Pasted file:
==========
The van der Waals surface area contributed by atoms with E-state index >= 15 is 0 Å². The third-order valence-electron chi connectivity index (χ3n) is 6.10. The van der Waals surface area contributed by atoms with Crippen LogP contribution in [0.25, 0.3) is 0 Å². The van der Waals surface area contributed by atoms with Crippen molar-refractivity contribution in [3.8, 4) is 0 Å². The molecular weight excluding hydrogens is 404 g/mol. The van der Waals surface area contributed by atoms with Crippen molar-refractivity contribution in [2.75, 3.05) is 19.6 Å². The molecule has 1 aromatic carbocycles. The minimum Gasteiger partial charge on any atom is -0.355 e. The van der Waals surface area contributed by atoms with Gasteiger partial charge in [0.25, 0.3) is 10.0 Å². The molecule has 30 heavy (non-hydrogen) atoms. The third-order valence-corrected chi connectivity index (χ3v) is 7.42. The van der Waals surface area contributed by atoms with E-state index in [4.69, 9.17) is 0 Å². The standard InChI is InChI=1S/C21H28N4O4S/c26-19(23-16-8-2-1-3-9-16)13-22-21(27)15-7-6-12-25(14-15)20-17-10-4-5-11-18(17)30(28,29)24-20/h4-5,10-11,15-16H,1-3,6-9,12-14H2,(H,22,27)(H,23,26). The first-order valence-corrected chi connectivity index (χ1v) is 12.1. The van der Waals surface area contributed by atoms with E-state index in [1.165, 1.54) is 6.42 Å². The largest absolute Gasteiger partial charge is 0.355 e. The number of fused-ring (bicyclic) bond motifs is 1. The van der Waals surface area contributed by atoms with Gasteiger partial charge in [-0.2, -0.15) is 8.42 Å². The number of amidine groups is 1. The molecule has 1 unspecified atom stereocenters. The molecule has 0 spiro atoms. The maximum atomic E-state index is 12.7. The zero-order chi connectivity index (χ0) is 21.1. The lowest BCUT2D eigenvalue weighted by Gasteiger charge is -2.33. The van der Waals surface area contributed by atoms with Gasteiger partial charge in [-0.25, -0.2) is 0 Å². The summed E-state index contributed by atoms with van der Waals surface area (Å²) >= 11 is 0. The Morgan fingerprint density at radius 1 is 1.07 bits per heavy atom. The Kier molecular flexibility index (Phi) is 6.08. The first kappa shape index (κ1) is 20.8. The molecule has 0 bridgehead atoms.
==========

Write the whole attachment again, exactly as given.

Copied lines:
The van der Waals surface area contributed by atoms with E-state index >= 15 is 0 Å². The third-order valence-electron chi connectivity index (χ3n) is 6.10. The van der Waals surface area contributed by atoms with Crippen LogP contribution in [0.25, 0.3) is 0 Å². The van der Waals surface area contributed by atoms with Crippen molar-refractivity contribution in [3.8, 4) is 0 Å². The molecular weight excluding hydrogens is 404 g/mol. The van der Waals surface area contributed by atoms with Crippen molar-refractivity contribution in [2.75, 3.05) is 19.6 Å². The molecule has 1 aromatic carbocycles. The minimum Gasteiger partial charge on any atom is -0.355 e. The van der Waals surface area contributed by atoms with Gasteiger partial charge in [0.25, 0.3) is 10.0 Å². The molecule has 30 heavy (non-hydrogen) atoms. The third-order valence-corrected chi connectivity index (χ3v) is 7.42. The van der Waals surface area contributed by atoms with E-state index in [4.69, 9.17) is 0 Å². The standard InChI is InChI=1S/C21H28N4O4S/c26-19(23-16-8-2-1-3-9-16)13-22-21(27)15-7-6-12-25(14-15)20-17-10-4-5-11-18(17)30(28,29)24-20/h4-5,10-11,15-16H,1-3,6-9,12-14H2,(H,22,27)(H,23,26). The first-order valence-corrected chi connectivity index (χ1v) is 12.1. The van der Waals surface area contributed by atoms with E-state index in [1.165, 1.54) is 6.42 Å². The largest absolute Gasteiger partial charge is 0.355 e. The number of fused-ring (bicyclic) bond motifs is 1. The van der Waals surface area contributed by atoms with Gasteiger partial charge in [-0.2, -0.15) is 8.42 Å². The number of amidine groups is 1. The molecule has 1 unspecified atom stereocenters. The molecule has 0 spiro atoms. The maximum atomic E-state index is 12.7. The zero-order chi connectivity index (χ0) is 21.1. The lowest BCUT2D eigenvalue weighted by Gasteiger charge is -2.33. The van der Waals surface area contributed by atoms with Gasteiger partial charge in [-0.25, -0.2) is 0 Å². The summed E-state index contributed by atoms with van der Waals surface area (Å²) >= 11 is 0. The Morgan fingerprint density at radius 1 is 1.07 bits per heavy atom. The Kier molecular flexibility index (Phi) is 6.08. The first kappa shape index (κ1) is 20.8. The molecule has 0 bridgehead atoms.